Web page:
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Law This essay is looking to explain the aims of and the motivations behind the Poor Law Amendment Act, also the links to the Emancipation Act, Malthusian and Benthamite influence on the Act.
The outcome on history will not change but just maybe a clearer understanding of the reasoning behind the changes. We will write a custom essay sample on The New Poor Law or any similar topic specifically for you Do Not Waste HIRE WRITER The first thing to look at is the amended Act itself presented by Nassau Senior and Edwin Chadwick the report took the view that people were poor and needy by either idleness or ignorance not by socioeconomic conditions, Outdoor relief for the able-bodied was to be abolished, this meant the only means of financial support for a family was to present themselves at the workhouse knowing it meant your family would be separated from each other and living in total squalor.
The Bastardy clause meant that the mother had the right to relief for her child through the workhouse supposedly for them to make the father pay, this was an attempt at legal control of moral issues. The Parishes were grouped together into unions and workhouses to be established in each union, for example Cramlington was part of the Tynemouth union which went from Blyth to North Shields and Cramlington to Benton including everything in-between.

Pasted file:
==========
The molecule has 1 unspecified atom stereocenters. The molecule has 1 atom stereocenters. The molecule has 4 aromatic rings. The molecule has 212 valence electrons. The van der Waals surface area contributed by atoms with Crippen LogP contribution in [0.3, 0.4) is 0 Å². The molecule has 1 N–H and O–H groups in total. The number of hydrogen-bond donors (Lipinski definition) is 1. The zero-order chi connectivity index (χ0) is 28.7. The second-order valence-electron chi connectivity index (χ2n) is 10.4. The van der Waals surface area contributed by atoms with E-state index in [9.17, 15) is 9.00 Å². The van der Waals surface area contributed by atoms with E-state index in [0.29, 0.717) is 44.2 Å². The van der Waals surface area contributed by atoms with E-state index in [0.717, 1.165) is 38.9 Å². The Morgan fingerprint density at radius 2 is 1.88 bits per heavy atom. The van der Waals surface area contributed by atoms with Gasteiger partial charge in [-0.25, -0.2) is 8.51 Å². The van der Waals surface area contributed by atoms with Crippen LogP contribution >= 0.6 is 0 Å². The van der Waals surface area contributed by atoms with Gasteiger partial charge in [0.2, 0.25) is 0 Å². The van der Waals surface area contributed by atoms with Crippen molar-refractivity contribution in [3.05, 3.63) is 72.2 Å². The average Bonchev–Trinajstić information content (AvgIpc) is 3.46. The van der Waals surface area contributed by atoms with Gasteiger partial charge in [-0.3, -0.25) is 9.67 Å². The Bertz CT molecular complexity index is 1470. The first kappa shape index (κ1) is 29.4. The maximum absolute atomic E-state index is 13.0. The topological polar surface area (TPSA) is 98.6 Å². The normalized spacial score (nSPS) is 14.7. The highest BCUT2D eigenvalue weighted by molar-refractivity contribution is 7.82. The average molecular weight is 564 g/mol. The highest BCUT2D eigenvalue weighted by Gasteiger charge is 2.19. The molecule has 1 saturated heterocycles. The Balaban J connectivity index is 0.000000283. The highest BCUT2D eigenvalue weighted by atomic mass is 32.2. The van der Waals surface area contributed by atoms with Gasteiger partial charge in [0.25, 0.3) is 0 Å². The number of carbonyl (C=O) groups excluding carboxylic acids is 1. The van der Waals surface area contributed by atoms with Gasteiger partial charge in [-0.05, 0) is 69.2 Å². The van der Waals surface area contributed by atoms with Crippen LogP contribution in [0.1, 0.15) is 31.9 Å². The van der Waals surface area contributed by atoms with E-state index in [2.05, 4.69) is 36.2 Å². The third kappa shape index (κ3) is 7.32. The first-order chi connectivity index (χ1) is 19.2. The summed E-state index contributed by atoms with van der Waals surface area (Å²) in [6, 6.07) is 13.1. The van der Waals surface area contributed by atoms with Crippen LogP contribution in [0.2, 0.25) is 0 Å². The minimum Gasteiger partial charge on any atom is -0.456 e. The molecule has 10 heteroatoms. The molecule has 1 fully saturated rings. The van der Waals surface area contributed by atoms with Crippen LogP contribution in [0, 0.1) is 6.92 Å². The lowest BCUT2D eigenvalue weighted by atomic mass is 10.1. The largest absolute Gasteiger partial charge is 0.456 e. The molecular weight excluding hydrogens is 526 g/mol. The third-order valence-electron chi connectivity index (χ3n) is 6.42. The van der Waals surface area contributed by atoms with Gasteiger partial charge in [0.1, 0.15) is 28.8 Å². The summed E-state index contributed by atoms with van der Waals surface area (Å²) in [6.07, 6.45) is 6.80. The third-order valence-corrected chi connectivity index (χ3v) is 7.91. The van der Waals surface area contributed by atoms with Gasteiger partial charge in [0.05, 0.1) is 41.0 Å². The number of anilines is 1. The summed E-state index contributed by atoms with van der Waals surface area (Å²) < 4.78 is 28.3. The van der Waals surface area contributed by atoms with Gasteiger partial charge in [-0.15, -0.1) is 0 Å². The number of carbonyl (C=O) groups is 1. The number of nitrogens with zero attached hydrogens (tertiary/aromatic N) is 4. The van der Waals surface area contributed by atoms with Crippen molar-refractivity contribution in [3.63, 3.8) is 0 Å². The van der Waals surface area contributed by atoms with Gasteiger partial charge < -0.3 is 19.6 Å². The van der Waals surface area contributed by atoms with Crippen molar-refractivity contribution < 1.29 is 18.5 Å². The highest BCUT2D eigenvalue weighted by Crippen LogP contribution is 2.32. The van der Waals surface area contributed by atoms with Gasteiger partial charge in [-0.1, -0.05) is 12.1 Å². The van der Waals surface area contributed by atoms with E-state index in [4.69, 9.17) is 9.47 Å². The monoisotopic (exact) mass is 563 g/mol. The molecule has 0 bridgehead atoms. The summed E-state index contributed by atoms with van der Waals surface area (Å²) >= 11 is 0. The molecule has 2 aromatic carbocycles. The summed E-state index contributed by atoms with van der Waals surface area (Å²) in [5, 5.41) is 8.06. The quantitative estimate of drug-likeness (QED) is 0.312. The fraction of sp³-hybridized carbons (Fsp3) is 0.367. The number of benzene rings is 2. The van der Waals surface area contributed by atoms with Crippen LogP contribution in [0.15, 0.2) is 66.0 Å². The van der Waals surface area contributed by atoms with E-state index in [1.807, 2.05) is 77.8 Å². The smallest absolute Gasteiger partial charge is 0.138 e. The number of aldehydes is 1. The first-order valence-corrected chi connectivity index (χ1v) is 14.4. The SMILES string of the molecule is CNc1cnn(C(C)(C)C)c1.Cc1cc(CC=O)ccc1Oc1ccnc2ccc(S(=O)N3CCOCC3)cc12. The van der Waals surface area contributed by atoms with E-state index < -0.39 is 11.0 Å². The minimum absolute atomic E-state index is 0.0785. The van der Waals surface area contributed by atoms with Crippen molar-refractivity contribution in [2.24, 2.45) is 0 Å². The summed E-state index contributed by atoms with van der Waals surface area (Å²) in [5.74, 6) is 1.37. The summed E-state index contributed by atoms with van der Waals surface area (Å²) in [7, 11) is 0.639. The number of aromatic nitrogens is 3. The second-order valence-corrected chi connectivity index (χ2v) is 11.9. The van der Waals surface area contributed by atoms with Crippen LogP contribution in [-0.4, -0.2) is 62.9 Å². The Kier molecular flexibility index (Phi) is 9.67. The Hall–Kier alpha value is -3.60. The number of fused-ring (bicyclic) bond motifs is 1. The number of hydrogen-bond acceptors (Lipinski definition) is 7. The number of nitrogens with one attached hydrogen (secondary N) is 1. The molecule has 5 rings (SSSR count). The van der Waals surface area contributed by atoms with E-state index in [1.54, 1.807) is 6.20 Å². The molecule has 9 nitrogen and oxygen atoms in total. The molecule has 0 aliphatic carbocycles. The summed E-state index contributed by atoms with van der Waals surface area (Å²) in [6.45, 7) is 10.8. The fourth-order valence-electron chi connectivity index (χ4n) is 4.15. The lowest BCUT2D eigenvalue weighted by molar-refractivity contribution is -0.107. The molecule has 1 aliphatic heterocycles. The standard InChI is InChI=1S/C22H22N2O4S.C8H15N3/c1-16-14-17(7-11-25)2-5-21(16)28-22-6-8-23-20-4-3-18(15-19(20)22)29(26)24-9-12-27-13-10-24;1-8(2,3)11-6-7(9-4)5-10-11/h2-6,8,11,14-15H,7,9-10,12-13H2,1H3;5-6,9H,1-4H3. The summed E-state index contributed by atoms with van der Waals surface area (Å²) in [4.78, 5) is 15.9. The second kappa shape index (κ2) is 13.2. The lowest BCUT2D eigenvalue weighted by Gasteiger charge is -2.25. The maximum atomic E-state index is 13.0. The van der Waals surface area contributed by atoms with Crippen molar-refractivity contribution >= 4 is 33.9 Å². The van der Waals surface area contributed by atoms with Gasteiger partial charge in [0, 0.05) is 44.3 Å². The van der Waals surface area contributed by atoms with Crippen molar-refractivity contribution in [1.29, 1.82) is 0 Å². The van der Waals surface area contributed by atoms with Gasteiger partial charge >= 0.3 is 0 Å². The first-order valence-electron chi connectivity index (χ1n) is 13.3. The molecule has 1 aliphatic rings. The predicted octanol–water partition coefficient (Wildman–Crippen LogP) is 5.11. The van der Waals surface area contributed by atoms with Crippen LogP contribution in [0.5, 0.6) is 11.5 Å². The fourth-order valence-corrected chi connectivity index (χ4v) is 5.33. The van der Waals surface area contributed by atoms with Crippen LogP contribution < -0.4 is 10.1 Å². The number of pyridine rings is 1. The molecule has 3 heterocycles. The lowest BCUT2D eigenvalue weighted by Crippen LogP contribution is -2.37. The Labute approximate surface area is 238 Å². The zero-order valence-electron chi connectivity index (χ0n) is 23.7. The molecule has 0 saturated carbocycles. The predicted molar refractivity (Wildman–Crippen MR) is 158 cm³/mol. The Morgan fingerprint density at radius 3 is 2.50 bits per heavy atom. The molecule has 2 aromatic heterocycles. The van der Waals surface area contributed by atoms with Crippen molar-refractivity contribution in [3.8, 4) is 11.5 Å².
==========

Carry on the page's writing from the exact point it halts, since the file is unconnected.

The conditions in workhouses were to be made harsher than that of the lowest paid. Families were separated and lived in extremely poor conditions poor hygiene extremely poor food and received harsh treatment from governors.
Which was an early attempt at national control on a local level, which could never truly work at that time. The Poor Law Amendment Act passed through Parliament with large majorities and very little opposition, The Times printed objections and Cobbett fought for the rights of relief for the poor.
Chadwick had rushed the report through so some areas where not expanded on, as he had expected to take charge of the board and he knew what was meant to be done, but he only got the position of secretary to the board. From the start of the industrial evolution in England capitalist greed caused trouble.